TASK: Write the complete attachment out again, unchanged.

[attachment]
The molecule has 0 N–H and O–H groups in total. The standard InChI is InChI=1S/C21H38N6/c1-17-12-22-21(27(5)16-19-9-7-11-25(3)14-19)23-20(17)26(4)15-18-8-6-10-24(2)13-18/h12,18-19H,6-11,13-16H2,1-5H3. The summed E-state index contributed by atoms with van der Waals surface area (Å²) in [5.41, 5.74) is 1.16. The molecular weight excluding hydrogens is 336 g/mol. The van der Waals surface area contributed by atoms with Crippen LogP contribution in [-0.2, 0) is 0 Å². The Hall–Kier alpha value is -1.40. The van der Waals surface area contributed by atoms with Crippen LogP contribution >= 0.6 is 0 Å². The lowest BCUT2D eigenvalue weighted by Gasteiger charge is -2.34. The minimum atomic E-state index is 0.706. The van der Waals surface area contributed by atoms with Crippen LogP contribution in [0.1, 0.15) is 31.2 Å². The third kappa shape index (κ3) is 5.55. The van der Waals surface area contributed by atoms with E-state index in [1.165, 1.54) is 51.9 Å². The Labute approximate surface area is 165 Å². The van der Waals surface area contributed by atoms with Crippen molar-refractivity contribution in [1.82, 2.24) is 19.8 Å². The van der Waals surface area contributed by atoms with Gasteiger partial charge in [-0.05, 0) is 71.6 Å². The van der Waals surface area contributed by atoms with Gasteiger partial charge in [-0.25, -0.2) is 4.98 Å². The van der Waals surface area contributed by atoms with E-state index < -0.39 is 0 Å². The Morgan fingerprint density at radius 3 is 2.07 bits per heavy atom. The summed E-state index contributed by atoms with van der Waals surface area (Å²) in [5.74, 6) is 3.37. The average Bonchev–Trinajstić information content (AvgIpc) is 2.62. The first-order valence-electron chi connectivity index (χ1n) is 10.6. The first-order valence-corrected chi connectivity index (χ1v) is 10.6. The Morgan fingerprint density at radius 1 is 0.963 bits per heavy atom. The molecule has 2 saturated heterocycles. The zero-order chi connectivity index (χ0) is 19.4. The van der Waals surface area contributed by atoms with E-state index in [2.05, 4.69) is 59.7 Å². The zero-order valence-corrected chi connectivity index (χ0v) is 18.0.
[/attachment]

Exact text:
The molecule has 0 N–H and O–H groups in total. The standard InChI is InChI=1S/C21H38N6/c1-17-12-22-21(27(5)16-19-9-7-11-25(3)14-19)23-20(17)26(4)15-18-8-6-10-24(2)13-18/h12,18-19H,6-11,13-16H2,1-5H3. The summed E-state index contributed by atoms with van der Waals surface area (Å²) in [5.41, 5.74) is 1.16. The molecular weight excluding hydrogens is 336 g/mol. The van der Waals surface area contributed by atoms with Crippen LogP contribution in [-0.2, 0) is 0 Å². The Hall–Kier alpha value is -1.40. The van der Waals surface area contributed by atoms with Crippen LogP contribution >= 0.6 is 0 Å². The lowest BCUT2D eigenvalue weighted by Gasteiger charge is -2.34. The minimum atomic E-state index is 0.706. The van der Waals surface area contributed by atoms with Crippen LogP contribution in [0.1, 0.15) is 31.2 Å². The third kappa shape index (κ3) is 5.55. The van der Waals surface area contributed by atoms with E-state index in [1.165, 1.54) is 51.9 Å². The Labute approximate surface area is 165 Å². The van der Waals surface area contributed by atoms with Crippen molar-refractivity contribution in [1.82, 2.24) is 19.8 Å². The van der Waals surface area contributed by atoms with Gasteiger partial charge in [-0.05, 0) is 71.6 Å². The van der Waals surface area contributed by atoms with Gasteiger partial charge in [-0.25, -0.2) is 4.98 Å². The van der Waals surface area contributed by atoms with E-state index < -0.39 is 0 Å². The Morgan fingerprint density at radius 3 is 2.07 bits per heavy atom. The summed E-state index contributed by atoms with van der Waals surface area (Å²) in [5.74, 6) is 3.37. The average Bonchev–Trinajstić information content (AvgIpc) is 2.62. The first-order valence-electron chi connectivity index (χ1n) is 10.6. The first-order valence-corrected chi connectivity index (χ1v) is 10.6. The Morgan fingerprint density at radius 1 is 0.963 bits per heavy atom. The molecule has 2 saturated heterocycles. The zero-order chi connectivity index (χ0) is 19.4. The van der Waals surface area contributed by atoms with E-state index in [2.05, 4.69) is 59.7 Å². The zero-order valence-corrected chi connectivity index (χ0v) is 18.0.